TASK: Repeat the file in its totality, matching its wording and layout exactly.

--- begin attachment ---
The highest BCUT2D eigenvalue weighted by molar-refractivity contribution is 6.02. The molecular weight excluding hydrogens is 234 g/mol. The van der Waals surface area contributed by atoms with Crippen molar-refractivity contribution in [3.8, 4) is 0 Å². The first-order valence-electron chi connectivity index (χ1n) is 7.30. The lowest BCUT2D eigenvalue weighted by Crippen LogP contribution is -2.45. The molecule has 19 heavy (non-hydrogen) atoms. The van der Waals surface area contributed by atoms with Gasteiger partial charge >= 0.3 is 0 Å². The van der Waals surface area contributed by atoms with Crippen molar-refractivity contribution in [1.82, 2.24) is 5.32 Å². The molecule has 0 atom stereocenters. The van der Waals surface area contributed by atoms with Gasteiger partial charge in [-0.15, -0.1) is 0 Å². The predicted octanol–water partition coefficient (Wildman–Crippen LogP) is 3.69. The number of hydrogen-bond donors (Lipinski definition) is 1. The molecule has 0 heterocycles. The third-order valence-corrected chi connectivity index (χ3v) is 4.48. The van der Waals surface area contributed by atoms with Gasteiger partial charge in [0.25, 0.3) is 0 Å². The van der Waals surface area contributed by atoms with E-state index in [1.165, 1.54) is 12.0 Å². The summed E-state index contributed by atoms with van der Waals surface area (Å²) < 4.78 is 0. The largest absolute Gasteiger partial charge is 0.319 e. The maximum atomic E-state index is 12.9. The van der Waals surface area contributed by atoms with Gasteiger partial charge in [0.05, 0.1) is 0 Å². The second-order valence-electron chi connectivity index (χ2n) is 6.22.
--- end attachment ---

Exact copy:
The highest BCUT2D eigenvalue weighted by molar-refractivity contribution is 6.02. The molecular weight excluding hydrogens is 234 g/mol. The van der Waals surface area contributed by atoms with Crippen molar-refractivity contribution in [3.8, 4) is 0 Å². The first-order valence-electron chi connectivity index (χ1n) is 7.30. The lowest BCUT2D eigenvalue weighted by Crippen LogP contribution is -2.45. The molecule has 19 heavy (non-hydrogen) atoms. The van der Waals surface area contributed by atoms with Gasteiger partial charge >= 0.3 is 0 Å². The van der Waals surface area contributed by atoms with Crippen molar-refractivity contribution in [1.82, 2.24) is 5.32 Å². The molecule has 0 atom stereocenters. The van der Waals surface area contributed by atoms with Gasteiger partial charge in [-0.15, -0.1) is 0 Å². The predicted octanol–water partition coefficient (Wildman–Crippen LogP) is 3.69. The number of hydrogen-bond donors (Lipinski definition) is 1. The molecule has 0 heterocycles. The third-order valence-corrected chi connectivity index (χ3v) is 4.48. The van der Waals surface area contributed by atoms with Gasteiger partial charge in [0.25, 0.3) is 0 Å². The van der Waals surface area contributed by atoms with E-state index in [1.165, 1.54) is 12.0 Å². The summed E-state index contributed by atoms with van der Waals surface area (Å²) < 4.78 is 0. The largest absolute Gasteiger partial charge is 0.319 e. The maximum atomic E-state index is 12.9. The van der Waals surface area contributed by atoms with Gasteiger partial charge in [0.05, 0.1) is 0 Å². The second-order valence-electron chi connectivity index (χ2n) is 6.22.